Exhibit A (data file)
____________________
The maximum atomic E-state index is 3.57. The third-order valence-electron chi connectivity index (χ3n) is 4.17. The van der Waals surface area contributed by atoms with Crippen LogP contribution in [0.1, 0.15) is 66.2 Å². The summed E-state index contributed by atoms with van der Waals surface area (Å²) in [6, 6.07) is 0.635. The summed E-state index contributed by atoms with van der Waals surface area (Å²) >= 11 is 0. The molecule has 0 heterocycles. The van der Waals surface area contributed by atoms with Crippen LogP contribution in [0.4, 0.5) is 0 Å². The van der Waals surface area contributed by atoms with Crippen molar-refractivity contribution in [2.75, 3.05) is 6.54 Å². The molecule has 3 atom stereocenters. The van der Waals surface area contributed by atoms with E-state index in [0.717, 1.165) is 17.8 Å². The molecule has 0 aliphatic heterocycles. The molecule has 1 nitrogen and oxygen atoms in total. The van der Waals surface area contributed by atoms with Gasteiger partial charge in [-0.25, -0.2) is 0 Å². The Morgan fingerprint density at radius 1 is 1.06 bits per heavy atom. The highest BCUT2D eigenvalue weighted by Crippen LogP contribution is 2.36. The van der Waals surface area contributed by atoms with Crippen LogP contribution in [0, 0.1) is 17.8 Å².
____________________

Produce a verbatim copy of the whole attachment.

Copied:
The maximum atomic E-state index is 3.57. The third-order valence-electron chi connectivity index (χ3n) is 4.17. The van der Waals surface area contributed by atoms with Crippen LogP contribution in [0.1, 0.15) is 66.2 Å². The summed E-state index contributed by atoms with van der Waals surface area (Å²) in [6, 6.07) is 0.635. The summed E-state index contributed by atoms with van der Waals surface area (Å²) >= 11 is 0. The molecule has 0 heterocycles. The van der Waals surface area contributed by atoms with Crippen LogP contribution in [0.4, 0.5) is 0 Å². The van der Waals surface area contributed by atoms with Crippen molar-refractivity contribution in [2.75, 3.05) is 6.54 Å². The molecule has 3 atom stereocenters. The van der Waals surface area contributed by atoms with E-state index in [0.717, 1.165) is 17.8 Å². The molecule has 0 aliphatic heterocycles. The molecule has 1 nitrogen and oxygen atoms in total. The van der Waals surface area contributed by atoms with Gasteiger partial charge in [-0.25, -0.2) is 0 Å². The Morgan fingerprint density at radius 1 is 1.06 bits per heavy atom. The highest BCUT2D eigenvalue weighted by Crippen LogP contribution is 2.36. The van der Waals surface area contributed by atoms with Crippen LogP contribution in [0, 0.1) is 17.8 Å².